Percutaneous pinning involves the placement of small stiff pins, also called K-wires, across fragments of the fracture. The pins may be inserted directly through the skin while imaging the fracture with a fluoroscopy unit. Limited small incisions may also be used. Typically, pin diameters range from 0.035" to 0.062", with the 0.045" and 0.054" pin sizes commonly used in the U.S.A. Pinning has certain advantages. Using a percutaneous or limited open technique to pin fragments allows the fracture to be internally fixed. This provides some additional stability internally which is not available when the fracture is treated with a cast alone. The fragments in these fractures tend to be small and the bone osteoporotic. As a result, pins are more appropriate as a type of fixation than screws in this setting. A small diameter pin has less chance of weakening the fragment and comminuting it further compared with screw holes that are made with even small diameter bone screws.
Pinning, however, has its problems. In order to secure a fragment, there must be a stable bone nearby for securing the pin. Frequently, the only stable piece of bone is the proximal fragment, which may be some distance and at a difficult angle away from the fragment to be pinned. Since the pins have a small diameter, they are likely to bend or displace if the stable piece of bone is relatively far from the fracture fragment. This reduces the ability of the pin to maintain the position of the fragment and, in turn, impedes the process of healing.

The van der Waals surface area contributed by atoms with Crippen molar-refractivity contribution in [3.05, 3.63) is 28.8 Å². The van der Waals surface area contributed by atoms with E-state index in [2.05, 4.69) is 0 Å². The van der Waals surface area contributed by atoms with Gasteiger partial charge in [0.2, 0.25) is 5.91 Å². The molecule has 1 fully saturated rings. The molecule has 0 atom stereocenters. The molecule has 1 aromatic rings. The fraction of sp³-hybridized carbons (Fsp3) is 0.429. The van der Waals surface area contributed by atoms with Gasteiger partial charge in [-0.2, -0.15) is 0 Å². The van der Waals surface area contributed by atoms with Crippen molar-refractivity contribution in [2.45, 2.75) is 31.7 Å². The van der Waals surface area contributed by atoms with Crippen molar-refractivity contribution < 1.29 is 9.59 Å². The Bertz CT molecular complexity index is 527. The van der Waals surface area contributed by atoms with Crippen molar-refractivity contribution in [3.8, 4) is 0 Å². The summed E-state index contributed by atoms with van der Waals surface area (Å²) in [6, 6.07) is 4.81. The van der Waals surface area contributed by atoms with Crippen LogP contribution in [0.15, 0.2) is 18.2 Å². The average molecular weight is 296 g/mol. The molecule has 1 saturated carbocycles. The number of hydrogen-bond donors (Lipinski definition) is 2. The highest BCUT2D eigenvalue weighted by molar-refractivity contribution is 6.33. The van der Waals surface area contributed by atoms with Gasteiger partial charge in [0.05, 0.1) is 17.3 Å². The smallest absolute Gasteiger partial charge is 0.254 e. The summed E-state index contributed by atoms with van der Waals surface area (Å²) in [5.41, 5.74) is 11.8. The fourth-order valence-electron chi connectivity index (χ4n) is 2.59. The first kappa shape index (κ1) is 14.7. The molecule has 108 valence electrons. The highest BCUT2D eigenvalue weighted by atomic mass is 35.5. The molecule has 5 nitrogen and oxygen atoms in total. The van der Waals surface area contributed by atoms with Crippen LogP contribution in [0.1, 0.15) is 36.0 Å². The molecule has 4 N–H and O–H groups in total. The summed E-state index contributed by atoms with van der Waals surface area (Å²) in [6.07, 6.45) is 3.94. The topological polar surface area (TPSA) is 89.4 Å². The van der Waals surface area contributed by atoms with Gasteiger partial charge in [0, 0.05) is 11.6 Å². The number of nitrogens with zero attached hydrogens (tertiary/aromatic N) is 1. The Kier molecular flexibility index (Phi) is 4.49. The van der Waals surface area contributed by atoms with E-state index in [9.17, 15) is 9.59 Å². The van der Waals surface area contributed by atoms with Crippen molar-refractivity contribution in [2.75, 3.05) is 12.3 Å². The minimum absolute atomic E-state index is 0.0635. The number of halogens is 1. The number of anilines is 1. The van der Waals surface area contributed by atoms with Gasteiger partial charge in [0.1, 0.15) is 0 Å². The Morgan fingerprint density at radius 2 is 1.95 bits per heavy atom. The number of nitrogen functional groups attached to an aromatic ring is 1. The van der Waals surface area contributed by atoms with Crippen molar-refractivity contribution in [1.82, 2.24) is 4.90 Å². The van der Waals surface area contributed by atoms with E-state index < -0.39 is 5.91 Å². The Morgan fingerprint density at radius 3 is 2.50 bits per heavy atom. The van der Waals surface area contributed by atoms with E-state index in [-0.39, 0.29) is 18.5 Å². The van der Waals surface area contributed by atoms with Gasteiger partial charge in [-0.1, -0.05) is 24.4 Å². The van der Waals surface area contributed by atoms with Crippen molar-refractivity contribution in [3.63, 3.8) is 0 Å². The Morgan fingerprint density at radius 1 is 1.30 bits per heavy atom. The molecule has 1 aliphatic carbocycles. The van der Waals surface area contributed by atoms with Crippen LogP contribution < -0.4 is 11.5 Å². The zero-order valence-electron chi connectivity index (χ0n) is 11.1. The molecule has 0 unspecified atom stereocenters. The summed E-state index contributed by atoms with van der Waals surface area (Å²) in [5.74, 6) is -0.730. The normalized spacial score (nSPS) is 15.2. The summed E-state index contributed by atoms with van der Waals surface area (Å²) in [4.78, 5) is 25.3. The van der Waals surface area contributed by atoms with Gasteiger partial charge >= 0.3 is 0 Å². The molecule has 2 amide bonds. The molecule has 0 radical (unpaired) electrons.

In certain cases multiple fragments are put together like stacking cards, by fixing one fragment to a stable proximal piece, and then pinning a second fragment to the first piece, which is assumed to be stabilized by the first pin. This frequently makes the entire assembly dependent upon one or two pins which may engage the stable proximal cortex at some distance from the fracture fragment. Such situations are often unstable.
Another problem with pinning is that the stable piece of bone that the fragment is pinned to has to be located on the opposite cortex from where the pin is inserted. If the only nearby solid piece of bone is located on the cortex adjacent to the fracture fragment, pinning becomes a geometric impossibility. This situation occurs frequently when a dorsal ulnar fragment occurs. If the opposite volar radial surface is fractured in such cases as is often the case, there is no stable cortex available to the angles of pin insertion that are technically feasible.